The bar program is at its most playful in the a.m. hours. Even some of Austin's best restaurants phone it in when it is time for brunch. As long as there's bubbles, there's a Sunday Funday. VOX covers that territory with orange, grapefruit, peach, and Solerno ($5-8) sparkling cocktails, then raises the bar. Their Bloody Mary ($10, served with a Miller High Life pony) proves foam still has a little culinary utility left. Here it's concentrated celery, adding the slightly bitter green one never gets from limp stalks (we will forgive the hot sauce-filled pipette, if only because it's actually useful). Saturday Morning 'Toons ($11) has that element of playful nostalgia that mark our town's best pastry chefs. It's essentially a less-cloying milk punch sweetened with cereal milk and served with a small bowl of Cinnamon Toast Crunch. It's a much-needed side-poke to humorless mixology.
That frolic is just as apparent in the brunch dishes. Crab Benedict ($14), served on fluffy Yorkshire puddings, veers closest to pretension with the addition of "egg 63" – an egg slow-cooked in-shell at, you guessed it, 63 degrees – but the technique yielded a slightly less-runny egg that served the already lusty combination of hollandaise and butter-poached crab well. We are not entirely sure prosciutto chips were needed, although they certainly did not detract tastewise, even if the mangled-rabbit-ear presentation was a bit off-putting. The churro blini ($13) wasn't exactly a plating tour de force either, but the flavors were more cohesive. Lots of chefs suggest that you take a small dab of each component with each bite, but rarely do they achieve a parity that makes such fork-balancing necessary. Here, what is lacking from the Tasmanian ocean trout's restrained smoke is filled with sharp horseradish; the earthiness of the potato churro is lifted by capers.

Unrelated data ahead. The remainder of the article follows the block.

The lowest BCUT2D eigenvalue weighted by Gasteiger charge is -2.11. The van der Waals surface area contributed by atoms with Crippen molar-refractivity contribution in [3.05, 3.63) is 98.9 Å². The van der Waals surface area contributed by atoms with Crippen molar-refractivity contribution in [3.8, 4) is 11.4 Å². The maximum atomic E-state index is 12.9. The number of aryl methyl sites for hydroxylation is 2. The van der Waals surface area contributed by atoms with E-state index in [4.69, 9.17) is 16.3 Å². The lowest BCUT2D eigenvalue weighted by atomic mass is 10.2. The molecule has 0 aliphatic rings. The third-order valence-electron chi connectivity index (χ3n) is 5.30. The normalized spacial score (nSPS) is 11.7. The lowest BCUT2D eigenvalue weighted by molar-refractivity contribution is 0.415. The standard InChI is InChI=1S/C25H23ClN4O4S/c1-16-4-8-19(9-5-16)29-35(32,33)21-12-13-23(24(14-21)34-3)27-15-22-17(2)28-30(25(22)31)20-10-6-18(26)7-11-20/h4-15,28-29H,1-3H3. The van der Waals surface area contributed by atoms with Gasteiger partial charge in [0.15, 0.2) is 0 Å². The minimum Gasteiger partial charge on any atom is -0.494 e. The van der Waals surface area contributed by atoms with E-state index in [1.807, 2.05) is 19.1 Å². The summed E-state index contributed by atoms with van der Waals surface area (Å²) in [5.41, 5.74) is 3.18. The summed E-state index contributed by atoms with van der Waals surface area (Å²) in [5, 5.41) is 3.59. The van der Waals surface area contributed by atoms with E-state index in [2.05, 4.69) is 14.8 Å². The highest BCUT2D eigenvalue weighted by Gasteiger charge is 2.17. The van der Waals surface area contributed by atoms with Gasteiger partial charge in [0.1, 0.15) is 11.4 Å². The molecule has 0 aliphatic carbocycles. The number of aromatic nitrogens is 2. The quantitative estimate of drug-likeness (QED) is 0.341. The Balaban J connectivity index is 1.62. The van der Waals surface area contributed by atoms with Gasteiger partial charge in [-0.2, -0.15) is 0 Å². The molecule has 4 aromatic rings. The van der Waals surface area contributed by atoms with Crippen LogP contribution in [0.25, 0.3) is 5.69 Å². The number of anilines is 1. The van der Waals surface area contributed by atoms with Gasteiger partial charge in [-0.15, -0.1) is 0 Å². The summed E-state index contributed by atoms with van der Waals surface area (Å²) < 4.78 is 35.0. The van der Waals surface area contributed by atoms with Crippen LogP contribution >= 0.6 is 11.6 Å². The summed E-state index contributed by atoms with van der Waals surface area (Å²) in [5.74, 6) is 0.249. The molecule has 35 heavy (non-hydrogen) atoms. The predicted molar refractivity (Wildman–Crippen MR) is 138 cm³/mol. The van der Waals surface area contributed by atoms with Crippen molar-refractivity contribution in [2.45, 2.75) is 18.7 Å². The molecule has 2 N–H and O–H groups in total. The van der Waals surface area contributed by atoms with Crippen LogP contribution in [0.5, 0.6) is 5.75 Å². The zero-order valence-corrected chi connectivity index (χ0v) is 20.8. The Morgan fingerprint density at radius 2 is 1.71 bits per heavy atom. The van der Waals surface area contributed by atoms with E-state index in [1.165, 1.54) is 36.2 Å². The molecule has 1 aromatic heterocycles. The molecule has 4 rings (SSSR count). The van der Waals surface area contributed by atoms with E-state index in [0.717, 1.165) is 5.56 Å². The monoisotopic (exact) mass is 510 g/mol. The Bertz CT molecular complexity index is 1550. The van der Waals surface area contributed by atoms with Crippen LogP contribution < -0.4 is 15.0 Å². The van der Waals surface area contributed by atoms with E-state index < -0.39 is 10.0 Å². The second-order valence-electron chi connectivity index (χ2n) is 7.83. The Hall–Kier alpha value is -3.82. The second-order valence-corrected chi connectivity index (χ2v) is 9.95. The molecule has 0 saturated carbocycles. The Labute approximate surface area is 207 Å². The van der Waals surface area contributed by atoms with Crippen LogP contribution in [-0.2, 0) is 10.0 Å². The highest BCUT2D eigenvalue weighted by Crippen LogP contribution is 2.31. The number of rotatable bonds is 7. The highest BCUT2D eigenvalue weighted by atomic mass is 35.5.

Elsewhere, a fine starter of wood-fired oysters ($12) split the difference between oysters Kilpatrick and Rockefeller, adding a prickle of pancetta to an herbed crumb. Salsa verde pork hash ($13) is a heftier damper. It's somewhere near pozole verde with some Caribbean wanderlust, hearty but with a hummingbird liveliness. It's also an example of why it's sometimes good to pay attention to our town's tendency to put an egg on it.
It's a good thing that the food has so much pull. The dining doesn't so much encourage lingering as hibernation. Save for some large brush strokes mimicking river rocks, the space is a little like a gallery without the art. Using scant natural elements, the minimalism feels like a shiver. No wonder there is so much booze to warm things up.